Terrace Theater

3508 France Avenue N,
Robbinsdale, MN 55422

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Terrace Theater

Viewing: Photo | Street View

When it opened in 1951, at the beginning of the television era, the 1,300-seat Terrace Theater in Robbinsdale was the first (and largest) suburban movie house to be constructed in the Minneapolis area since the end of WWII. It was also the final indoor movie theater to be designed by architectural firm Liebenberg & Kaplan. It was opened for Sidney and William Volk (who also operated the Riverview Theater, Nile Theater and Camden Theater) at a cost of over $600,000, one of the most dramatic and elegant movie palaces built since the 1920’s in the Twin Cities.

The Terrace Theater was built on a small hill, overlooking a sprawling landscaped area, with a huge parking lot, with room for more than 1,000 cars. The International-style theater’s exterior was made up of a series of rectangles, with the only vertical one serving as a tower-like marquee, topped by the theater’s name in bold letters, visible from both highways the theater sat between.

The Volks spared no expense in making the Terrace Theater the most luxurious, comfortable and up-to-date theater in suburban Minneapolis-St. Paul. Like the palaces of two and three decades before, it contained a good-sized auditorium, sweeping foyers, a large lobby space, but with the casual look of an upper-middle class 1950’s home, complete with a sunken “garden style” lounge containing plant boxes and a huge copper fireplace. Overlooking the rolling lawn outside on the far end of the lobby was a wall of floor to ceiling windows.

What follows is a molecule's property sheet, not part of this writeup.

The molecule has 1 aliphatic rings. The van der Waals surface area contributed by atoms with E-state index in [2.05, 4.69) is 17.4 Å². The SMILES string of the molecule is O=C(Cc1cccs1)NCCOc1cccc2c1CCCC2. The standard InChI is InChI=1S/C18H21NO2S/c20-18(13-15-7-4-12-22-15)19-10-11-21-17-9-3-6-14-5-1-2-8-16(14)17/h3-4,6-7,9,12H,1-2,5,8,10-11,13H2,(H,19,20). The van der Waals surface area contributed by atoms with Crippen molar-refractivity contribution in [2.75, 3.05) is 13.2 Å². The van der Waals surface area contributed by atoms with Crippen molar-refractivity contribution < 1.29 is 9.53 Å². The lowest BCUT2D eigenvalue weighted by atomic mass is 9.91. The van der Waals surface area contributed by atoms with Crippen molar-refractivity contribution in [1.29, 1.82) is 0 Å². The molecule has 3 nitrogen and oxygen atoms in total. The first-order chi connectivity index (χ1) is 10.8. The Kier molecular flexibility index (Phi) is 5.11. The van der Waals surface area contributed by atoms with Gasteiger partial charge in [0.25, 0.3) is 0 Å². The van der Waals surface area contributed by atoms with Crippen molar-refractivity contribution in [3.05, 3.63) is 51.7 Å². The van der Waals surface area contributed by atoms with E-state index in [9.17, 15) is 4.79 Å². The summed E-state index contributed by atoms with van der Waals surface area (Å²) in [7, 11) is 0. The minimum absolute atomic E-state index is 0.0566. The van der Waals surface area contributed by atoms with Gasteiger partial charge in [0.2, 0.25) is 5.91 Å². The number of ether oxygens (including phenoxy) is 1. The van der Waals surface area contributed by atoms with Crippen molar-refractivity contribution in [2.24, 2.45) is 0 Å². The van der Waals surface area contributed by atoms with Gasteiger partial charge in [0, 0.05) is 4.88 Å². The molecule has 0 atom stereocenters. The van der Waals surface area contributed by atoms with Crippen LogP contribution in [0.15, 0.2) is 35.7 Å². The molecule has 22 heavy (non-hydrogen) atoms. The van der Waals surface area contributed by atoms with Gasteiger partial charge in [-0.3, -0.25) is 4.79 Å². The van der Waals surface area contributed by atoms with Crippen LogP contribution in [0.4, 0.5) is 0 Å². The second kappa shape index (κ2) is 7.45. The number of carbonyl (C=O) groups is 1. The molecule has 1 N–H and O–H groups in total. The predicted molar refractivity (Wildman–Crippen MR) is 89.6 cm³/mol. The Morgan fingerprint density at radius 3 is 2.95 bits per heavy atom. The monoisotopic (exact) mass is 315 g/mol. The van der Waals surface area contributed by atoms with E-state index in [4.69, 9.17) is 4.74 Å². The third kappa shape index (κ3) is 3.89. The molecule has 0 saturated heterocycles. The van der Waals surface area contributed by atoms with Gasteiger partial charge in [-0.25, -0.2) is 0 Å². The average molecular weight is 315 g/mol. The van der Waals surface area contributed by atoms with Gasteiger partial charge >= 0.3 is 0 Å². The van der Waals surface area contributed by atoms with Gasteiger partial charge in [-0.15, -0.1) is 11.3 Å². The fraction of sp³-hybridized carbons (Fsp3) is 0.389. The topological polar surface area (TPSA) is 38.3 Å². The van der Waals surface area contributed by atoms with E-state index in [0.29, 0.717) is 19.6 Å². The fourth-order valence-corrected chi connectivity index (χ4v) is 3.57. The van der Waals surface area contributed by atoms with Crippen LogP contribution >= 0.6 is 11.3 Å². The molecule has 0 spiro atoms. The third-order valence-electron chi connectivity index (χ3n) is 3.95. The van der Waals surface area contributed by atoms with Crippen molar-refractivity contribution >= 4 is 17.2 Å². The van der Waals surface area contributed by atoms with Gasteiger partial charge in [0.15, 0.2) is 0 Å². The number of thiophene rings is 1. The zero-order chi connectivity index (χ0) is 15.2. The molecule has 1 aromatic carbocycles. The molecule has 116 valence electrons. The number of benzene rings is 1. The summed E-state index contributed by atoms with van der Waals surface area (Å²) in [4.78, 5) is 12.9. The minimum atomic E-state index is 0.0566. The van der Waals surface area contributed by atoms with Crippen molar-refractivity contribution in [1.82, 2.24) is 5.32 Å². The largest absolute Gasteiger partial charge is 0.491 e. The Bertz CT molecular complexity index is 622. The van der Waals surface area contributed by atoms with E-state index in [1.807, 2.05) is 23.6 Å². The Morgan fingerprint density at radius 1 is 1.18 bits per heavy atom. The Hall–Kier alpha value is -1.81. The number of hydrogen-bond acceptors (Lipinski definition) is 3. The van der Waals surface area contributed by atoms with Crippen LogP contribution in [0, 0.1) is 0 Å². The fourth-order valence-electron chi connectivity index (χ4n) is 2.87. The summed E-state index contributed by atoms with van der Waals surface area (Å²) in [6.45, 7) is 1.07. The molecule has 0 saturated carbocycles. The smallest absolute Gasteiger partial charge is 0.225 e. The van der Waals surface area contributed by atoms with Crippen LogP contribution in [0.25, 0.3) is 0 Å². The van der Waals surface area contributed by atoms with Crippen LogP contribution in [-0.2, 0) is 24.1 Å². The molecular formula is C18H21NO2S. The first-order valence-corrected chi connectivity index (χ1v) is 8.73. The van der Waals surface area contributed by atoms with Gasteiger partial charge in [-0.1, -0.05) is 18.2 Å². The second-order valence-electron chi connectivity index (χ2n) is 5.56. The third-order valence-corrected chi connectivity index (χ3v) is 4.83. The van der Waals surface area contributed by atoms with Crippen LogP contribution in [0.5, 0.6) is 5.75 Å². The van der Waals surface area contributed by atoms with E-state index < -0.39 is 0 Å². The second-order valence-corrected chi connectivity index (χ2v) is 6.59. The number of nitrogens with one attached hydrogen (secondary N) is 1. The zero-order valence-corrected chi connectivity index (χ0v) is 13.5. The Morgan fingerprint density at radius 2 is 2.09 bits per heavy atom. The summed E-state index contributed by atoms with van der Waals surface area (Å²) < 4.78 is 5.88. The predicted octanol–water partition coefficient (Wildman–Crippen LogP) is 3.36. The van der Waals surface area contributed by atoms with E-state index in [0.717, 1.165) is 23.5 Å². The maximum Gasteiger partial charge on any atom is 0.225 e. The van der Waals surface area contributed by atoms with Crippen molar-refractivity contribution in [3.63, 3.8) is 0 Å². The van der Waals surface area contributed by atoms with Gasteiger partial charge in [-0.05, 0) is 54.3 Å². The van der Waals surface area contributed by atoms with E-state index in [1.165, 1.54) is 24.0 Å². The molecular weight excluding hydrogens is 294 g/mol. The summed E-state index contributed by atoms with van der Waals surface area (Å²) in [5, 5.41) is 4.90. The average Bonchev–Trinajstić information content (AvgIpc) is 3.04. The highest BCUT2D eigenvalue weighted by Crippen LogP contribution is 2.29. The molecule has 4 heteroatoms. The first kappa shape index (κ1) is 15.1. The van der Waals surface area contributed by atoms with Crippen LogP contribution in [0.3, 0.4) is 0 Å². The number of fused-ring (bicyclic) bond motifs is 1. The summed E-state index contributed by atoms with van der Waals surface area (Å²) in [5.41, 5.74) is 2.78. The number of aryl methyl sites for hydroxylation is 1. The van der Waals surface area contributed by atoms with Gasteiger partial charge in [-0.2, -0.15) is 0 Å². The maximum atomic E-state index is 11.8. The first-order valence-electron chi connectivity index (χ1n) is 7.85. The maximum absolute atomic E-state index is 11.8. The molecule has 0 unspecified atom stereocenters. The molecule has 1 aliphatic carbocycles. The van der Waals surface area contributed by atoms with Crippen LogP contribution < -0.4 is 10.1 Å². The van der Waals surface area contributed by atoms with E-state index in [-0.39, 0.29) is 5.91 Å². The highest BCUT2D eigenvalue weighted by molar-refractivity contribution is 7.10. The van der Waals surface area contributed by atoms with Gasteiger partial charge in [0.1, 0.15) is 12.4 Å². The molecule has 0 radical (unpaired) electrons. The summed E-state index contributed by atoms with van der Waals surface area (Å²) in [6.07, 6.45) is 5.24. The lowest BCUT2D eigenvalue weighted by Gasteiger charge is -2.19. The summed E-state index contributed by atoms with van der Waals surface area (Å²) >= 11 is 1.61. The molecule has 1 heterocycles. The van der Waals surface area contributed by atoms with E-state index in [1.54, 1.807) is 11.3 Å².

One unusual and very popular feature of the Terrace Theater was its television room, complete with sofas, chairs and a large color television. It was common for husbands and fathers to watch a ball game here while their wives watched a romantic tear-jerker or their children the latest Disney offering.

In the 1970’s, the Terrace Theater had 70mm equipment installed, and became one of the best of the suburban theaters to see the big action-filled blockbusters of that decade, which were better appreciated on a huge screen.

During the late-1980’s, the Terrace Theater was triplexed. Unfortunately, this rare 1950’s movie palace has been shuttered since 1999, its fate was decided after a local campaign failed to prevent it demolition which came on October 1, 2016.

Contributed by Bryan Krefft

Recent comments (view all 53 comments)

Johnmurphy1962
Johnmurphy1962 on April 1, 2016 at 8:00 pm

I was the projectionist from late 1995 to spring of 1997. It was fun to explore and learn the history of this theater.

ReneeL
ReneeL on July 24, 2016 at 12:20 am

Unfortunately, as of July 21, 2016 it looks like the Terrace Theatre will be demolished in favor of a big-box grocery store! The Robbinsdale City Council is supposed to meet on the proposal August 1, 2016. Check out the SAVE THE HISTORIC TERRACE THEATRE page on Facebook for more details.

retroalli
retroalli on August 3, 2016 at 2:13 pm

According to the news, last night, the city council voted to tear it down.

Kirtis
Kirtis on September 20, 2016 at 3:28 am

Hey people, don’t give up! A lawsuit was filed to halt the demolition. The judge is expected to rule soon. Official historic designation by the National Park Service is expected soon as well. Check out “Terrace Theatre (Minnesota)” on Wikipedia for current information. It may be a David and Goliath fight but we all know who won that one!

DavidZornig
DavidZornig on October 1, 2016 at 4:59 pm

It appears the fight is over.

http://www.kare11.com/news/demolition-to-start-at-terrace-theater/328061205

Kirtis
Kirtis on October 8, 2016 at 11:49 am

Yes, the fight is over. The Terrace never got its day in court. The Robbinsdale City Council approved demolition in July 2016 at the request of a developer to make way for a Hy-Vee grocery store, a convenience store, a coffee shop, and gas pumps. On September 22, 2016, a citizens group, Friends of the Terrace, filed a lawsuit under the Minnesota Environmental Rights Act, a 1971 law that protects the state’s natural and historic resources. A hearing was scheduled for October 10, 2016. The group asked for a temporary restraining order (TOR) on demolition until the case could be heard, but a judge denied that request on September 20.